Today is an anniversary. A terrible one. On this day one-hundred-fifty-four years ago, Colonel John Chivington led an army force of 700 men through the night to surround a peaceful encampment of Cheyenne and Arapaho Indians. Only weeks before, this very same colonel had promised Black Kettle and other chiefs of these tribes a peace treaty. They’d been instructed to fly the American flag and a white flag over Chief Black Kettle’s tent, and as long as those flags remained in place, the tribes would be at peace with the Army and Colorado’s territorial government.
But on November 29, 1864, just moments before dawn, Colonel Chivington’s men were instructed to fire on the sleeping encampment. Within the tents, there were mostly women, children, and the elderly. The fighting-aged men had gone to their hunting grounds to lay in food for the winter as they awaited the peace treaty.
If you’re interested in reading more of the true history of what led to this horrendous attack and what happened during and after, please see my blog post on the Heroes, Heroines, and History Blog. And keep watching there for more information about the historical players involved in this attack (my blogging day is the 25th of each month–though I won’t be blogging about the massacre on Christmas day. LOL). In upcoming posts, I will be delving more deeply into who the historical players were and why they acted as they did.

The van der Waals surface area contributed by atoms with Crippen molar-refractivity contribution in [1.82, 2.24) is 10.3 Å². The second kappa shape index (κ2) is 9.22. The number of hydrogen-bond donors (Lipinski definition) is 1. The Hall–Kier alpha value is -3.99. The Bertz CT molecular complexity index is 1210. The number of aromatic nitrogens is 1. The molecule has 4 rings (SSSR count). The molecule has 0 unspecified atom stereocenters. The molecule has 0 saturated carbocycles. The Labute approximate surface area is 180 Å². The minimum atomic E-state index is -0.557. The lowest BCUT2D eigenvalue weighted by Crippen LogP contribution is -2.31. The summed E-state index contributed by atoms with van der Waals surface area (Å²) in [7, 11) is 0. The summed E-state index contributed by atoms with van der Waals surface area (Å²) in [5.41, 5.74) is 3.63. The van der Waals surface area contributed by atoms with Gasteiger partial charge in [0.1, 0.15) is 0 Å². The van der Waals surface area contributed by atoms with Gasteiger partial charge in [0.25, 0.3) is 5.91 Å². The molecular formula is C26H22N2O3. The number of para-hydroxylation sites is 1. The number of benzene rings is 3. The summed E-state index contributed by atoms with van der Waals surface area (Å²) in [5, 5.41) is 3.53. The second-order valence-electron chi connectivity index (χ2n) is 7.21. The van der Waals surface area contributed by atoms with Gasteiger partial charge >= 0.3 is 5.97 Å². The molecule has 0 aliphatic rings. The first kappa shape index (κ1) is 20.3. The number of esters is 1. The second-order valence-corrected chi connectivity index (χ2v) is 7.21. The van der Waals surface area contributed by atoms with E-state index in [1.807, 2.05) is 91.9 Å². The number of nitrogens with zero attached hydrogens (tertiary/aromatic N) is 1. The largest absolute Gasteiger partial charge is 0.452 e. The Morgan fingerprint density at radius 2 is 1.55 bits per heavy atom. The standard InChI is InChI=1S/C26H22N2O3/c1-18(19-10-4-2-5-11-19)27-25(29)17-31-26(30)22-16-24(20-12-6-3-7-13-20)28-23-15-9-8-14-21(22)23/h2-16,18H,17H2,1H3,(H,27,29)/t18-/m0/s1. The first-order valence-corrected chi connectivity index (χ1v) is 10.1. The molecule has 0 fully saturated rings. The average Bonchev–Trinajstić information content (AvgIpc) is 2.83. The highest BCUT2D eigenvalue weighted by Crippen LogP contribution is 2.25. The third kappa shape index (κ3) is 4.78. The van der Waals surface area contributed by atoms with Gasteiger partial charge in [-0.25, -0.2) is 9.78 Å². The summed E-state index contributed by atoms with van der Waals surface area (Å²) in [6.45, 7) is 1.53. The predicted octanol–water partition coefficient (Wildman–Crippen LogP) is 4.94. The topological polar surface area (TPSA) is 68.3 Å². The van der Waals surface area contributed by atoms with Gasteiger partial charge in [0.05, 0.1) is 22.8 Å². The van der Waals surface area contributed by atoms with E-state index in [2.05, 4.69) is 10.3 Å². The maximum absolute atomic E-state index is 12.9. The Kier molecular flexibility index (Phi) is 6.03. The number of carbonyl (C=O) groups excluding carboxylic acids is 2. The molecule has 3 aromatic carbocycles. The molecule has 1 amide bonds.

Speaking of…if you love history, follow Heroes, Heroines, and History. Thirty historical fiction authors have banded together to write a posts on historical topics every day of the month–a new post and new topic every day. Also, if you want to be kept in the loop of what’s upcoming with me, please be sure to follow my website for updates!